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Strongest rise in job ads in 8 yearsWeekly petrol prices; New vehicle sales; Job ads; Services sector survey
Petrol: According to the Australian Institute of Petroleum, the national average Australian price of unleaded petrol fell by 3.2 cents to 136.7 cents a litre in the past week – the biggest decline in six weeks.
Vehicle sales: According to the Federal Chamber of Automotive Industries (FCAI), new vehicle sales hit a record high of 1,210,667 units in the year to January, up by 2.7 per cent on a year ago.
Job advertisements: Job advertisements rebounded strongly in January, rising by 6.2 per cent to 177,961 ads, after falling by a downwardly-revised 2.7 per cent in December (previously reported as -2.3 per cent). It was the strongest monthly lift in ads almost eight years. Job ads are up by 13.8 per cent on a year ago and are at 6½-year highs.
CBA services gauge: The CBA Purchasing Manager’s Index (PMI) for the services sector eased to 53.8 in January from 55.1 in December, following a solid rise in the December quarter.  A reading over 50 signifies services sector expansion.
AiGroup services performance: The Australian Industry Group (AiG) Australian Performance of Services Index (PSI) rose by 2.9 points to 54.9 in January – the eleventh consecutive month of expansion. 
What does it all mean?
Aussie businesses are having a great start to the year. Business conditions are the best in 9½ years and profits are just shy of record high levels. Confidence is improving. Small and medium sized enterprises (SMEs) are the growth engine of the Aussie economy and activity is expanding, supporting buoyant jobs growth.
The employment sub-index of the AiGroup gauge has lifted to its highest level in 13 years. Most notably, survey respondents reported an increase in the emergence of skills shortages in specialised occupations.
And the news keeps on getting better for Aussie job seekers. Job ads placed by businesses jumped by the most in almost eight years at the beginning of 2018.
Car prices are at 30-year lows. And Aussies are taking advantage of discounting at dealerships to buy new vehicles. Car sales are at record highs. Roy Morgan’s leading indicator on new vehicle buying intentions is just below a 15-year high, pointing to further growth.
In more good news, petrol prices fell across the country for the first time in six weeks.
Retail petrol margins declined further during the first week of February. Last week the five-week average gross retail margin (gap between the pump and terminal gate price) declined to 14.32 cents a litre – the lowest level in nine weeks.
Across capital cities the discounting cycles are approaching peaks in Sydney and Adelaide with pump prices at three month lows. The discounting cycle has commenced in both Melbourne and Brisbane. Prices remain stubbornly high in Hobart, Darwin and Canberra.
What do the figures show?
Petrol prices
According to the Australian Institute of Petroleum, the national average Australian price of unleaded petrol fell by 3.2 cents to 136.7 cents a litre in the past week – the biggest decline in six weeks. The metropolitan petrol price declined by 4.4 cents to 135.5 cents per litre and the regional price decreased by 0.8 cents to 139.1 cents per litre.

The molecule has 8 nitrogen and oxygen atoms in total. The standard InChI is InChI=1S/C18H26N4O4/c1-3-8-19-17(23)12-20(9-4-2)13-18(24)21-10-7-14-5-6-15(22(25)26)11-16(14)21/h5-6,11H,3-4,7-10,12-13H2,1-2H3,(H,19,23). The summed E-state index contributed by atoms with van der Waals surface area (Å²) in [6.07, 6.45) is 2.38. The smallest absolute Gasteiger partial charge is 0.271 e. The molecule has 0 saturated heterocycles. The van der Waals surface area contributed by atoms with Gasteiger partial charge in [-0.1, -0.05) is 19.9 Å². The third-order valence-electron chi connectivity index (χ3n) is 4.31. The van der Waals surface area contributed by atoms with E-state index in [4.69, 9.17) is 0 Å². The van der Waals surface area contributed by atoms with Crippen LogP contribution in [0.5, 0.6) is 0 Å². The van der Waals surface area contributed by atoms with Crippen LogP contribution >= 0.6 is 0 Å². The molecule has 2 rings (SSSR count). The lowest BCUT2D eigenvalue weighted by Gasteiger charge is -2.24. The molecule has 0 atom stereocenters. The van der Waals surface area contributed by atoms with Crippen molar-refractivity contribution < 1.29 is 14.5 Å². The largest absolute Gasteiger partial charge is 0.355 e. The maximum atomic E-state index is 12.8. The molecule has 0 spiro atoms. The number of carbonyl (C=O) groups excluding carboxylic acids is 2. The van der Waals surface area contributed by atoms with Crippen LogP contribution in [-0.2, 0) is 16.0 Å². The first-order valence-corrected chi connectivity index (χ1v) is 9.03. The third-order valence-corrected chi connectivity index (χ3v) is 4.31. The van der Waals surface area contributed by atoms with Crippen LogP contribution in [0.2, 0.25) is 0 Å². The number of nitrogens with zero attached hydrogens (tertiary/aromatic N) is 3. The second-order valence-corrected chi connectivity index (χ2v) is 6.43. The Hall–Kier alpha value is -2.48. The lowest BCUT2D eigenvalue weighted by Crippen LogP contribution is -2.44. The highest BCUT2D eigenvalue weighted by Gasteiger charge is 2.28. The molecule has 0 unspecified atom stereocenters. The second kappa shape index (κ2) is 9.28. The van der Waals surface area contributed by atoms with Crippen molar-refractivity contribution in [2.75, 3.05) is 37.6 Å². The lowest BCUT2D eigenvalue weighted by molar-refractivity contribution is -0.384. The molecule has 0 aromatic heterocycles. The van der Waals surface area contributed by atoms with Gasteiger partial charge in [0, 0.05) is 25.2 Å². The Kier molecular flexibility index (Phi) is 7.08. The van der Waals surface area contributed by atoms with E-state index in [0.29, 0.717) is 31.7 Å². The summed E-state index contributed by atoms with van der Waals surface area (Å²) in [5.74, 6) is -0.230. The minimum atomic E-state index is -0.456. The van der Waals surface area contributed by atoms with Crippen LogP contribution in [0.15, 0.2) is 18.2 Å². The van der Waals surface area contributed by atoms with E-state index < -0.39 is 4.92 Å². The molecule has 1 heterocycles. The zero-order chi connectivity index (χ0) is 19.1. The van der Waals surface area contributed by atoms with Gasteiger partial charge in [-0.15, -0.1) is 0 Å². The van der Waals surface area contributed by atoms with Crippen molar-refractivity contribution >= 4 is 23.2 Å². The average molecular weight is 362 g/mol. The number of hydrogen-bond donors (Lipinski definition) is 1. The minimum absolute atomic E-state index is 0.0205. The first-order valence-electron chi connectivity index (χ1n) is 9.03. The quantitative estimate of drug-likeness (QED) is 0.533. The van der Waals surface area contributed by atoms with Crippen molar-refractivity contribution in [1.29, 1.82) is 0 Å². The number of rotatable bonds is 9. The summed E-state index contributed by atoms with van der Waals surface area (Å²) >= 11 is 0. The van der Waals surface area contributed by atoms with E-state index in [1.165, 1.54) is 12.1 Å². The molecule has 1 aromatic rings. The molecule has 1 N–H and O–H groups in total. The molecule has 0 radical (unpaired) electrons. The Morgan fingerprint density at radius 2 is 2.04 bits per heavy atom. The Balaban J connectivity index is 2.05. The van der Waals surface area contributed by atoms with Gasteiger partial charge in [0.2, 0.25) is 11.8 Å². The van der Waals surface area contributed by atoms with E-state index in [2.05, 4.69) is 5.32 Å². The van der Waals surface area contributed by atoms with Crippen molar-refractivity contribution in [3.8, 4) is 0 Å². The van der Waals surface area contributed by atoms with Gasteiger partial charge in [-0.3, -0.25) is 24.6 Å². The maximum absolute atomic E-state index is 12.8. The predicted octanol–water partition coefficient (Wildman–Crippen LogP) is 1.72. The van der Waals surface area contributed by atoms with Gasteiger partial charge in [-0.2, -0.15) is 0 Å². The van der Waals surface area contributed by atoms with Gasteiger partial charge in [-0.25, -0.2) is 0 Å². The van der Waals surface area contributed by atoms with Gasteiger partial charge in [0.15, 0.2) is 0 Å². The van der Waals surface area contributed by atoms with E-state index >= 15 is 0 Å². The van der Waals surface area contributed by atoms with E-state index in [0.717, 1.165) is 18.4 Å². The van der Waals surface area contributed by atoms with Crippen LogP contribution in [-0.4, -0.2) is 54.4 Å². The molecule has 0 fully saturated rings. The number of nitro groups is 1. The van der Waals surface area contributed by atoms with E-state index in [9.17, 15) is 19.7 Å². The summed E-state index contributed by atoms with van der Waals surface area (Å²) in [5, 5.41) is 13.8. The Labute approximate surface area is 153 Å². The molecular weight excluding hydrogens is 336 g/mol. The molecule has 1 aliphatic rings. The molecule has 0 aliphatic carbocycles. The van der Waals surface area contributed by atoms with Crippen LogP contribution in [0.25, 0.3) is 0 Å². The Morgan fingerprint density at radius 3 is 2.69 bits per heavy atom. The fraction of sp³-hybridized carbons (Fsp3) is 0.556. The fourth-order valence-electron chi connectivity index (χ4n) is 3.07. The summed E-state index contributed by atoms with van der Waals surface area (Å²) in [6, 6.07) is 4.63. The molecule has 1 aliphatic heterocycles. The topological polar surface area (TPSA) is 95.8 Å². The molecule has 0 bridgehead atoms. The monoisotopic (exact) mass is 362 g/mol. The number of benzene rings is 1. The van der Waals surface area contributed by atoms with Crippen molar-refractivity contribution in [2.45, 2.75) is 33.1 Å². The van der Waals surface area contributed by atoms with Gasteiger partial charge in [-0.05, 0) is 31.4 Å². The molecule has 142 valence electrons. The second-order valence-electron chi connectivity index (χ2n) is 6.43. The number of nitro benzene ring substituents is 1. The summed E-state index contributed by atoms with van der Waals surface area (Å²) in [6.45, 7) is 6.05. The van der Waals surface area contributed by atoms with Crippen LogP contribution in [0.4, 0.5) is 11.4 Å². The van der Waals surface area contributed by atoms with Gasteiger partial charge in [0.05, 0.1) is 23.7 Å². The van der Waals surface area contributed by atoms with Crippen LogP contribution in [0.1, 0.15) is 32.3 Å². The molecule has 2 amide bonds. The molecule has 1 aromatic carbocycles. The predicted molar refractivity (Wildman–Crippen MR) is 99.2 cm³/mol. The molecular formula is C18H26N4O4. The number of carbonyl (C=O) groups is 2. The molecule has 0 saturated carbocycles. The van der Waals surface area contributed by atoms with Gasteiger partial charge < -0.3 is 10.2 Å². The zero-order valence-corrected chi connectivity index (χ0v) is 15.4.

Average unleaded petrol prices across states and territories over the past week were: Sydney (down by 4.0 cents to 126.8 c/l), Melbourne (down by 5.8 cents to 140.7 c/l), Brisbane (down by 6.3 cents to 141.6 c/l), Adelaide (down by 4.2 cents to 121.7 c/l), Perth (down by 0.4 cents to 137.4 c/l), Darwin (down by 0.3 cents to 149.9 c/l), Canberra (unchanged at 148.4 c/l) and Hobart (up by 0.1 cents to 146.5 c/l).
The national average Australian price of diesel petrol rose by 0.1 cents to 139.1 cents per litre. The metropolitan price rose by 0.1 cents to 139.7 c/l and the regional average price was unchanged at 138.5 c/l.
Today, the national average wholesale (terminal gate) unleaded petrol price stands at 124.1 cents a litre, up by 0.6 cents over the week. The terminal gate diesel price stands at 126.4 cents a litre, up by 0.6 cents over the past week.
Last week the key Singapore gasoline price rose by US$2.35 or 2.9 per cent to US$82.70 a barrel. In Australian dollar terms the Singapore gasoline price last week rose by $4.14 or 4.2 per cent to $103.41 a barrel or 65.04 cents a litre – the highest level in 2½ years.
MotorMouth records the following average retail prices for capital cities today: Sydney 125.4c; Melbourne 137.4c; Brisbane 137.9c; Adelaide 121.3c; Perth 127.7c; Canberra 148.4c; Darwin 150.5c; Hobart 146.4c.
New vehicle sales
According to the Federal Chamber of Automotive Industries (FCAI), new vehicle sales hit a record high of 1,210,667 units in the year to January, up by 2.7 per cent on a year ago.
According to Roy Morgan’s New Vehicle Purchase Intention Survey, over the three months to November 2017: “Some 2.38 million Australians intend to purchase a new vehicle in the next four years. This is an increase of 142,000 over the same period last year and has left intentions only marginally lower than the fifteen year high recorded in February 2017.” 
Job advertisements
Job advertisements rebounded strongly in January, rising by 6.2 per cent to 177,961 ads, after falling by a downwardly-revised 2.7 per cent in December (previously reported as -2.3 per cent). It was the strongest monthly lift in ads almost eight years. Job ads are up by 13.8 per cent on a year ago and are at 6½-year highs.